The Hammer, The Handshake, and the Texas Football Game

The Texas Story Project.

Everyone knows that the favorite pastime of Texans is watching a good game of football. Whether it be high school football Friday night lights, the National Football League, or of course, college football. Texas likes its football like it likes its rodeos: exciting and brutal. Back in 2006, there was no better matchup than the famous Texas A&M and University of Texas rivalry. In fact, it was the epitome of the Texan football spirit spanning all the way back to 1894 until 2011 when Texas A&M left the Big 12 Conference. For San Antonio resident and CEO of Redland Stone Products Company, Bruce Vaio, the 2006 showdown was a game for the ages.

At the time, Dennis Franchione had just become the Head Coach at Texas A&M after successful stints at the University of New Mexico, TCU, and Alabama. “Coach Fran” as he is known, is someone who Vaio’s father-in-law, Henry Geissler knew all too well during Franchione’s time at UNM. Geissler would frequently call into the local radio station under the guise “The Hammer” to share his opinions and thoughts on Franchione’s coaching, and Vaio recalls that Coach Fran became “all too accustomed to the gruff and gravelly voice of the Hammer, who would tell it like it is.” Despite this, Vaio says that Coach Fran and Geissler were more than general acquaintances and that Franchione “genuinely liked the Hammer and appreciated the level of interest that he brought to the airwaves in promoting the Lobo program.”

Of course, one can imagine the Hammer’s disappointment when Franchione eventually left the Lobos for bigger and better aspirations. Given the distance between New Mexico and Alabama, The Hammer eventually lost contact with Coach Fran until the fateful Thanksgiving game in 2006.

With Coach Fran’s move to A&M, the Hammer also eventually found his way “Deep in the Heart of Texas” to spend Thanksgiving with Bruce and the rest of the Vaio family. By 2006, Vaio had been living in San Antonio for ten years and had long known about the bitter rivalry between Texas A&M and UT. He recalls that it didn’t take long for the Hammer to realize that this game would be the perfect opportunity to “reacquaint himself with his long-lost coach.”

Vaio was able to make the Hammer’s dream come true, since his company, being one of the largest construction material suppliers in the state of Texas, had four premium tickets for the Texas Longhorn games. Vaio was able to secure two tickets — one for himself and one for the Hammer — and he planned a full day in Austin. Vaio reiterates that “It’s not just a ticket to a game. No, the Hammer wants the full game day experience. Get there early, mingle with the fans, find a way to get into areas that you aren’t supposed to be…and, of course, take the time to meet with Coach Fran.” Vaio’s thoughts at the time were “Sure, Bruce, this should be possible?”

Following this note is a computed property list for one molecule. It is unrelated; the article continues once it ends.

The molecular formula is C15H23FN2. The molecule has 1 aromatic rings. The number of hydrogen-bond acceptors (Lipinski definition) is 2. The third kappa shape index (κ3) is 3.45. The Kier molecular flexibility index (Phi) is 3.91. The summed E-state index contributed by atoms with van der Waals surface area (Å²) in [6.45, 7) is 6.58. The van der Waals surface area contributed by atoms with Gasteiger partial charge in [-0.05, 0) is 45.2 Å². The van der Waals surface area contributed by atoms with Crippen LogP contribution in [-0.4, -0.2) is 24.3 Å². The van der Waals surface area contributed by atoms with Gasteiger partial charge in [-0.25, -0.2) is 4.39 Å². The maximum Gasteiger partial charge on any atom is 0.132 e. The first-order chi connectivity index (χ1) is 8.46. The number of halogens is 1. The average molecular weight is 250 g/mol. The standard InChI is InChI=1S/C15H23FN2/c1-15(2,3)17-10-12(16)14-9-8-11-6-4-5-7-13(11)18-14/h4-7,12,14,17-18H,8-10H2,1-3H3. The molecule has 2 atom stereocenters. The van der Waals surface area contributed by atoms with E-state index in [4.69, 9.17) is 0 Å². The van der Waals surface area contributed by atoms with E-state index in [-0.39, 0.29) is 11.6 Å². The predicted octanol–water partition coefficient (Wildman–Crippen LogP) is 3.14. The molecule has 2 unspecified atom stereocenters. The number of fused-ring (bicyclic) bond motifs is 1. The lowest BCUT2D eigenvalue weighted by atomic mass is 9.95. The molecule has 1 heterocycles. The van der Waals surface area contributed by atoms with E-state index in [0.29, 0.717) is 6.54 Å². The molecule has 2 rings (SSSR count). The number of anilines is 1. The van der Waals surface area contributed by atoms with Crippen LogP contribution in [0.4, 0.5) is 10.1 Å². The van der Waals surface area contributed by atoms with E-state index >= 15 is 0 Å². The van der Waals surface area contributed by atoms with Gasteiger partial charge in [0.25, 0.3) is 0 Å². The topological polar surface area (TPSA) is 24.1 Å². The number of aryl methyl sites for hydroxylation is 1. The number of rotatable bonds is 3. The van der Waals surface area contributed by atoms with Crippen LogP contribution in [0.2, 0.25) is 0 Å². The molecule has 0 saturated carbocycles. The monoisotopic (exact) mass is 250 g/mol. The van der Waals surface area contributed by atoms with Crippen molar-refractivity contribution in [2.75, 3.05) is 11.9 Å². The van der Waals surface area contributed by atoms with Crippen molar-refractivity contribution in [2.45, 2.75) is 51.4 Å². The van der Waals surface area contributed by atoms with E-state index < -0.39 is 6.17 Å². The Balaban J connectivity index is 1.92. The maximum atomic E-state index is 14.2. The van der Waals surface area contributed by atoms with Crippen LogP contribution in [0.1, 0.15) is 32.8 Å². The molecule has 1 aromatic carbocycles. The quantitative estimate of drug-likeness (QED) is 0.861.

With the game looming soon after Thanksgiving, excitement was at an alltime high. In fact, that particular game was televised by ABC, and UT was anticipating a sellout crowd of over 85,000 people. This was the pinnacle of Texas football. Vaio remembers arriving to the stadium very early in order to beat the crowds, and he figured that this would be the best way to show Geissler (then 75 years old) the game day atmosphere and “maybe, just maybe” get him the chance to see Coach Fran. According to Vaio, the “strategy was genius as the Hammer migrated down to field level and positioned himself against the wall separating the fans from the visitor tunnel.” Surely, this would give the persnickety Hammer the opportunity to at least wave to Franchione.

The Hammer had other ideas.

Prior to kickoff, Vaio says that there is “tremendous activity that takes place on the field… bands are rehearsing, cheerleaders are setting up, and of course, the teams are walking through their pre-game regimen. Throughout, assistant coaches, trainers, and sports information personnel are bustling up and down the field.”

Now, the Hammer is quite famous for always getting his way. Vaio says that the first thing you should know about his father-in-law is that if he wants something, then “‘thy will shall be done!’” For the next hour, Vaio was subjected to the Hammer calling out to players, coaches, and really anyone else who would listen to his commanding bark of a voice, “Hey, is Coach Fran around? Tell him that the Hammer wants to talk to him!” Unfortunately, time was dwindling closer and closer to game time and Geissler had not gotten his wish of seeing his beloved coach.

With just ten minutes left before kickoff, Vaio realized that the stands were now completely full. It was going to take much more than just a hop, a skip, and a jump to get the 75-year old Hammer up into their 50-yard line, second-deck seats. Thinking that he had done all he could do, Vaio reluctantly told his father-in-law that “we did everything we could to see Coach Fran, but we really have to go get in our seats.” And Vaio was right, as cameras were beginning to be set up to show the team coming out of the locker room.